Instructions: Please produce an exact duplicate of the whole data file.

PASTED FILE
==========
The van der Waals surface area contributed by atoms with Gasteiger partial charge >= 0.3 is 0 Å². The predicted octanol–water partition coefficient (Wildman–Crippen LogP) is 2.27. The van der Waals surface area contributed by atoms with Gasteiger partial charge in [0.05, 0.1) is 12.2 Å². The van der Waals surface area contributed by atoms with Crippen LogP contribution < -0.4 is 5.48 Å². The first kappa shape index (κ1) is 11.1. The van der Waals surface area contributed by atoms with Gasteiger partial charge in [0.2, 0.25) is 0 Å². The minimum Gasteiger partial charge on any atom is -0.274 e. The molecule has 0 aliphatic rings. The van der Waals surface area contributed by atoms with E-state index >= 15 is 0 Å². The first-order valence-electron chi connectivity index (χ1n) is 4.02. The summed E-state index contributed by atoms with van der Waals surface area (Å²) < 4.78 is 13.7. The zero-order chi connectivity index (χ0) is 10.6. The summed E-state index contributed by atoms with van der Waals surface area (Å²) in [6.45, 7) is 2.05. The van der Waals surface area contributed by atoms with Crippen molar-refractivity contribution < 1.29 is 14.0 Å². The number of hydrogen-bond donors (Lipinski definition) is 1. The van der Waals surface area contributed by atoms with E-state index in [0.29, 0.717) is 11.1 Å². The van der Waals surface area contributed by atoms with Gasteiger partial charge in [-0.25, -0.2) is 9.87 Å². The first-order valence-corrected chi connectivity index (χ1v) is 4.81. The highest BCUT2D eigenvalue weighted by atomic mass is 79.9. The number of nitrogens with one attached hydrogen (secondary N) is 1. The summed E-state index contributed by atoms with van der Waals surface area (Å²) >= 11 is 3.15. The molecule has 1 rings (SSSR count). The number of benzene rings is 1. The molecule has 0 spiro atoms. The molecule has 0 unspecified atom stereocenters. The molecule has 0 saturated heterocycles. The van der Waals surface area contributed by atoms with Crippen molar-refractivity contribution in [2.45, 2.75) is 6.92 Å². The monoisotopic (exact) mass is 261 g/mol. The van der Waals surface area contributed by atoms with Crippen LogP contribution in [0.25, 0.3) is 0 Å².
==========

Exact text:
The van der Waals surface area contributed by atoms with Gasteiger partial charge >= 0.3 is 0 Å². The predicted octanol–water partition coefficient (Wildman–Crippen LogP) is 2.27. The van der Waals surface area contributed by atoms with Gasteiger partial charge in [0.05, 0.1) is 12.2 Å². The van der Waals surface area contributed by atoms with Crippen LogP contribution < -0.4 is 5.48 Å². The first kappa shape index (κ1) is 11.1. The van der Waals surface area contributed by atoms with Gasteiger partial charge in [0.2, 0.25) is 0 Å². The minimum Gasteiger partial charge on any atom is -0.274 e. The molecule has 0 aliphatic rings. The van der Waals surface area contributed by atoms with E-state index >= 15 is 0 Å². The first-order valence-electron chi connectivity index (χ1n) is 4.02. The summed E-state index contributed by atoms with van der Waals surface area (Å²) < 4.78 is 13.7. The zero-order chi connectivity index (χ0) is 10.6. The summed E-state index contributed by atoms with van der Waals surface area (Å²) in [6.45, 7) is 2.05. The van der Waals surface area contributed by atoms with Crippen molar-refractivity contribution < 1.29 is 14.0 Å². The number of hydrogen-bond donors (Lipinski definition) is 1. The van der Waals surface area contributed by atoms with E-state index in [0.29, 0.717) is 11.1 Å². The van der Waals surface area contributed by atoms with Gasteiger partial charge in [-0.25, -0.2) is 9.87 Å². The first-order valence-corrected chi connectivity index (χ1v) is 4.81. The highest BCUT2D eigenvalue weighted by atomic mass is 79.9. The number of nitrogens with one attached hydrogen (secondary N) is 1. The summed E-state index contributed by atoms with van der Waals surface area (Å²) >= 11 is 3.15. The molecule has 1 rings (SSSR count). The number of benzene rings is 1. The molecule has 0 spiro atoms. The molecule has 0 unspecified atom stereocenters. The molecule has 0 saturated heterocycles. The van der Waals surface area contributed by atoms with Crippen molar-refractivity contribution in [2.45, 2.75) is 6.92 Å². The monoisotopic (exact) mass is 261 g/mol. The van der Waals surface area contributed by atoms with Crippen LogP contribution in [0.25, 0.3) is 0 Å².